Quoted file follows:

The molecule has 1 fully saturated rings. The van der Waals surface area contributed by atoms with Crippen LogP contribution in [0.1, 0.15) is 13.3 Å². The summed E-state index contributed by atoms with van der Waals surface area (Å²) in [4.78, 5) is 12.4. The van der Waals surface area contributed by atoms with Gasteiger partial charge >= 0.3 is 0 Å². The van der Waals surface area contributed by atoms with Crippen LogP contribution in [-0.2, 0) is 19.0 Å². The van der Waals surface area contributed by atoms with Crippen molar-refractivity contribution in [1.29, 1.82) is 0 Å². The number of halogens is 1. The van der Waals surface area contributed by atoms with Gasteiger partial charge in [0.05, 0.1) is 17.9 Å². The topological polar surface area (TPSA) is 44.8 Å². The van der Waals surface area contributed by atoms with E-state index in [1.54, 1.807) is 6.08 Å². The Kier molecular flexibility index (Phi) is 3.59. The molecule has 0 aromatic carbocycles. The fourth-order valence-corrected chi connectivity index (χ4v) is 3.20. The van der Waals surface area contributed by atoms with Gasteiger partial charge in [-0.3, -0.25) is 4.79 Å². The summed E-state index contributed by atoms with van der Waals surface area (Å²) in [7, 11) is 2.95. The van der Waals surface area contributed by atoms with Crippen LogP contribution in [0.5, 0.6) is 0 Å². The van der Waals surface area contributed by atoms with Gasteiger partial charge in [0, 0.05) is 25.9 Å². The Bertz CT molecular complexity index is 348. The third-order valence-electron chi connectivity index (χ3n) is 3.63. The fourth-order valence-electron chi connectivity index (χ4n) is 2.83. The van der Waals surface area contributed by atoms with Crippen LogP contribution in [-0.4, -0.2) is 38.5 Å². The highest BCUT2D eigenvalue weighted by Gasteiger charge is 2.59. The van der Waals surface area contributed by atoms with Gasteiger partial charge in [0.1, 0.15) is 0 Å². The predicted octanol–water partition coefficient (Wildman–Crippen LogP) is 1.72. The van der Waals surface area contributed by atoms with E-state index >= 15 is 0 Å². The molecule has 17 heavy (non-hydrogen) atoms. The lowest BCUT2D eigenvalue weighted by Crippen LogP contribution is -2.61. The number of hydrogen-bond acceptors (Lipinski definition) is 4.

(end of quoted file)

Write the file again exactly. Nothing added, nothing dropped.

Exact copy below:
The molecule has 1 fully saturated rings. The van der Waals surface area contributed by atoms with Crippen LogP contribution in [0.1, 0.15) is 13.3 Å². The summed E-state index contributed by atoms with van der Waals surface area (Å²) in [4.78, 5) is 12.4. The van der Waals surface area contributed by atoms with Gasteiger partial charge >= 0.3 is 0 Å². The van der Waals surface area contributed by atoms with Crippen LogP contribution in [-0.2, 0) is 19.0 Å². The van der Waals surface area contributed by atoms with Crippen molar-refractivity contribution in [1.29, 1.82) is 0 Å². The number of halogens is 1. The van der Waals surface area contributed by atoms with Gasteiger partial charge in [0.05, 0.1) is 17.9 Å². The topological polar surface area (TPSA) is 44.8 Å². The van der Waals surface area contributed by atoms with E-state index in [1.54, 1.807) is 6.08 Å². The Kier molecular flexibility index (Phi) is 3.59. The molecule has 0 aromatic carbocycles. The fourth-order valence-corrected chi connectivity index (χ4v) is 3.20. The van der Waals surface area contributed by atoms with Gasteiger partial charge in [-0.3, -0.25) is 4.79 Å². The summed E-state index contributed by atoms with van der Waals surface area (Å²) in [7, 11) is 2.95. The van der Waals surface area contributed by atoms with Crippen LogP contribution in [0.5, 0.6) is 0 Å². The van der Waals surface area contributed by atoms with Gasteiger partial charge in [0, 0.05) is 25.9 Å². The Bertz CT molecular complexity index is 348. The third-order valence-electron chi connectivity index (χ3n) is 3.63. The fourth-order valence-electron chi connectivity index (χ4n) is 2.83. The van der Waals surface area contributed by atoms with Crippen LogP contribution in [-0.4, -0.2) is 38.5 Å². The highest BCUT2D eigenvalue weighted by Gasteiger charge is 2.59. The van der Waals surface area contributed by atoms with Gasteiger partial charge in [0.1, 0.15) is 0 Å². The predicted octanol–water partition coefficient (Wildman–Crippen LogP) is 1.72. The van der Waals surface area contributed by atoms with E-state index >= 15 is 0 Å². The molecule has 17 heavy (non-hydrogen) atoms. The lowest BCUT2D eigenvalue weighted by Crippen LogP contribution is -2.61. The number of hydrogen-bond acceptors (Lipinski definition) is 4.